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Qualcomm Demos Eee PC Running Android OS 125

Posted by timothy
from the parallel-convergence dept.
angry tapir writes "Qualcomm has showed off a version of Asustek Computer's Eee PC based on its Snapdragon processor at the Computex exhibition, including one running Google's Android operating system. The new laptop — which Qualcomm calls a smartbook — is thinner and lighter than current members of Asustek's Eee PC netbook lineup because the 1GHz Snapdragon processor that it uses does not require a heat sink or a cooling fan."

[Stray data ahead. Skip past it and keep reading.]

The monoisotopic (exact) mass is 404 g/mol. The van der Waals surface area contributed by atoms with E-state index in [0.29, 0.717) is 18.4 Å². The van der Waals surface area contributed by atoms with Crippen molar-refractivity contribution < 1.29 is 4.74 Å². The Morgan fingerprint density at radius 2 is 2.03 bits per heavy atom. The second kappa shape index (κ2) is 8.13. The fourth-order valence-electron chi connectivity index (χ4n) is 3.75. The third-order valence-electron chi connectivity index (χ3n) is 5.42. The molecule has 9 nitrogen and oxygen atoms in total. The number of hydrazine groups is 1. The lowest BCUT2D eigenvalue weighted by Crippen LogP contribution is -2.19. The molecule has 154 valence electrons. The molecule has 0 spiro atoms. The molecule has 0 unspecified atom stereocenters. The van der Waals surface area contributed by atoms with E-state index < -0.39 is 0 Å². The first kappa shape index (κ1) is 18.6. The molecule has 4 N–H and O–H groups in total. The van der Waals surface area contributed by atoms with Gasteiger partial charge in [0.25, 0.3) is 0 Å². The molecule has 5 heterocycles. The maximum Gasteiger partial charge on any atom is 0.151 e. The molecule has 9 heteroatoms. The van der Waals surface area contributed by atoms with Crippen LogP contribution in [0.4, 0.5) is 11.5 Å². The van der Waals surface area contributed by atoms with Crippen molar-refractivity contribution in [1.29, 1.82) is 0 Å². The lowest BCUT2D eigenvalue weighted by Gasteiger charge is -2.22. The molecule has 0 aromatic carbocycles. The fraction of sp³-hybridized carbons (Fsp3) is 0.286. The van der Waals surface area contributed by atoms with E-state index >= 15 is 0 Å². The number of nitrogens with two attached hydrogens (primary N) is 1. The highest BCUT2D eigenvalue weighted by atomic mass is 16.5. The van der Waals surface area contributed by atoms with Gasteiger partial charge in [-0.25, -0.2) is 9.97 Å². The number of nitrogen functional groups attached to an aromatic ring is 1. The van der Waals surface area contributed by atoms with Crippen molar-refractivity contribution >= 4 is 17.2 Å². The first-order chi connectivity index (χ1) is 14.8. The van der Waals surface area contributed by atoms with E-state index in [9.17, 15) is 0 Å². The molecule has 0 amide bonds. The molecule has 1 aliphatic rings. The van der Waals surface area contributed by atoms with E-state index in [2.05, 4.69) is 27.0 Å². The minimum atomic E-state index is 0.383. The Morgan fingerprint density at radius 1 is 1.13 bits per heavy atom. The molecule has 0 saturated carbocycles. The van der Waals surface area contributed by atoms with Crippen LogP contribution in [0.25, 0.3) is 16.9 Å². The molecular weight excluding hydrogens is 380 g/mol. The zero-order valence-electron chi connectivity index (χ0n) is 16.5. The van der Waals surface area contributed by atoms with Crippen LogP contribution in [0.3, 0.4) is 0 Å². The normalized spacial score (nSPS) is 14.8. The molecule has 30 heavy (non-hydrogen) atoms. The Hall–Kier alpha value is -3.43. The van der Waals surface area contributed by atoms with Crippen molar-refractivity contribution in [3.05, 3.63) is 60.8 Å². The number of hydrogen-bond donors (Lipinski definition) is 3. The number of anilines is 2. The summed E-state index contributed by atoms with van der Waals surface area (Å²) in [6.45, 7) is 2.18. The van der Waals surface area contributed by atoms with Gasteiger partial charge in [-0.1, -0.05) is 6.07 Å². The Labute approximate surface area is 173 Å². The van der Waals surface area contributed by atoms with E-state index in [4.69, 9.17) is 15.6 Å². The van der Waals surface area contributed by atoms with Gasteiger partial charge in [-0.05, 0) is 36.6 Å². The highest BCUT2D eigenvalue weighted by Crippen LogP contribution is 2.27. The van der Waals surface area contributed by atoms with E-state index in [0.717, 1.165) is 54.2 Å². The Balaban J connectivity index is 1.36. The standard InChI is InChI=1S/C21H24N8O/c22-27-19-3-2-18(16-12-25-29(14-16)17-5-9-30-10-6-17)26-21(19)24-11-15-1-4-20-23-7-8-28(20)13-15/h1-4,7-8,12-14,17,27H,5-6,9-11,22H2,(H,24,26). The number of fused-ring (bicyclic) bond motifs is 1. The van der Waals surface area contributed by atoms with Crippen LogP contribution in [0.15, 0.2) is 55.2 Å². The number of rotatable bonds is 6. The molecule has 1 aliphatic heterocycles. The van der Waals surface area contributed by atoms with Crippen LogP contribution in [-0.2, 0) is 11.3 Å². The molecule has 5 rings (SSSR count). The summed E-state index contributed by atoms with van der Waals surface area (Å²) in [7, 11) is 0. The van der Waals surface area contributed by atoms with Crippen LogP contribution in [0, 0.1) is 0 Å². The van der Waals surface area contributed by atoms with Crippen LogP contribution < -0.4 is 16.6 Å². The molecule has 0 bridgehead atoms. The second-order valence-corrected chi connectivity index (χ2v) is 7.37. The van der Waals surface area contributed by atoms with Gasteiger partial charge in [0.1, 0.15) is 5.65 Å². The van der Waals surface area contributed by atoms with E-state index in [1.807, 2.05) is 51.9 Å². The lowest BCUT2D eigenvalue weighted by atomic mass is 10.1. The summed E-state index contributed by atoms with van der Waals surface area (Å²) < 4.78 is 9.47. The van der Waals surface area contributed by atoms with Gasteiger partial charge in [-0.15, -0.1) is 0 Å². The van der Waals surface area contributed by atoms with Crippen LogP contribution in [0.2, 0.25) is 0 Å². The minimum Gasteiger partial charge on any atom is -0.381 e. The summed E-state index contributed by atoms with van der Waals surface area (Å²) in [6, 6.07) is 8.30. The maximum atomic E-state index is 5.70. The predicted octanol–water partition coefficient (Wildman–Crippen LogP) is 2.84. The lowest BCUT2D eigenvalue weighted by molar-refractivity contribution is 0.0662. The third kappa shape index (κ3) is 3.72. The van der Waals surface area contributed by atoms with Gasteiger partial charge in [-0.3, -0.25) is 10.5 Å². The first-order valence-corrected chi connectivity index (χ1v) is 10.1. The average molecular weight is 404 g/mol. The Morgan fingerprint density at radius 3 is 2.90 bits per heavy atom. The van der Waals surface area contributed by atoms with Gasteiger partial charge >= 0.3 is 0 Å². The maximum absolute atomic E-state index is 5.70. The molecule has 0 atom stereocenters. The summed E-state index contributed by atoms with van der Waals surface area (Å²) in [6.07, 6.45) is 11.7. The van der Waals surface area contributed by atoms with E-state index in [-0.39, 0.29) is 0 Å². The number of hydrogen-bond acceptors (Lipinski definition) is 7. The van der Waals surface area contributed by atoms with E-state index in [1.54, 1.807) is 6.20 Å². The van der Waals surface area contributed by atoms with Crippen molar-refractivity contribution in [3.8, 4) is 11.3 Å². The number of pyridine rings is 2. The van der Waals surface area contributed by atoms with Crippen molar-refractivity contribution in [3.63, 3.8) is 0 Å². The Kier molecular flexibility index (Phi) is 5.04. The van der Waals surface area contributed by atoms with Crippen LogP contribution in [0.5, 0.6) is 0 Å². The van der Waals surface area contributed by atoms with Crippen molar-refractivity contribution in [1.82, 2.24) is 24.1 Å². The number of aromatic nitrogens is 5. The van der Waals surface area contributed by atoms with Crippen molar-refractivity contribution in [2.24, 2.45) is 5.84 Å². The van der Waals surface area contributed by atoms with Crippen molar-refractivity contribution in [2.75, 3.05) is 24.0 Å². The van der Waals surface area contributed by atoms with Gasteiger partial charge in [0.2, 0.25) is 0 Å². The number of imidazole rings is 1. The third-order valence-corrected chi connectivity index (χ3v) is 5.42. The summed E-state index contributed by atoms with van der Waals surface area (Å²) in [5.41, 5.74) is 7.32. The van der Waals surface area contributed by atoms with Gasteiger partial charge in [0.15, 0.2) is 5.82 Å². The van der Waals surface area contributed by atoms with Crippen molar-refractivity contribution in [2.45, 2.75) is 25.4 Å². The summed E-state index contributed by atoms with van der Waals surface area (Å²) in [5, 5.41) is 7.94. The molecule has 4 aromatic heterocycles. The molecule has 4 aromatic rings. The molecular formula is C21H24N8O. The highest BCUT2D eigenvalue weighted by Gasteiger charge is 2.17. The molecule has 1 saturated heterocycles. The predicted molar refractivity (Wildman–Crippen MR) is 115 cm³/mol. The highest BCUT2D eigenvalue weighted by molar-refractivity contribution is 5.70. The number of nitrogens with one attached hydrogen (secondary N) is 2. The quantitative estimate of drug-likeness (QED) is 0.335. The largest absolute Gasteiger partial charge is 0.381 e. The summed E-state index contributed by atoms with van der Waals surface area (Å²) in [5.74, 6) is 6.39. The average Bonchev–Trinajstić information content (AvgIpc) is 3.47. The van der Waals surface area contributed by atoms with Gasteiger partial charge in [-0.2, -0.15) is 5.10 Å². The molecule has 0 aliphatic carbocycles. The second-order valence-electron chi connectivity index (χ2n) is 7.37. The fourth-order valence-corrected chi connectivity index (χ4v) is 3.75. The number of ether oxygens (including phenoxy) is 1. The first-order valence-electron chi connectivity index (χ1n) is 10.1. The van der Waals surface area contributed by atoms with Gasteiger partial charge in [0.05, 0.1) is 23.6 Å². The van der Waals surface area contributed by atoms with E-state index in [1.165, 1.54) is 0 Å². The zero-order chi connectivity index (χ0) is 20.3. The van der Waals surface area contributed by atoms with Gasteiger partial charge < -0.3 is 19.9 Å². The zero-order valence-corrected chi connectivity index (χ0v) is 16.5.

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Qualcomm Demos Eee PC Running Android OS

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  • by eldavojohn (898314) * <eldavojohnNO@SPAMgmail.com> on Tuesday June 02, 2009 @08:07AM (#28180847) Journal

    The new laptop -- which Qualcomm calls a smartbook -- is thinner and lighter than current members of Asustek's Eee PC netbook lineup because the 1GHz Snapdragon processor that it uses does not require a heat sink or a cooling fan.

    Yes, of course, because of an important point in the article:

    Qualcomm's Snapdragon includes a 1GHz Arm processor core, a 600MHz digital-signal processor and hardware video codecs. Currently, Asustek's Eee PC line of netbooks relies on Intel processors, in particular the low-cost, low-power Atom chip, which has an x86 processor core.

    Which makes complete sense, because of its low power consumption you're going to see less heat and longer battery life (why do you think OLPC moved to it [slashdot.org]). And for those of you skeptical of the speed: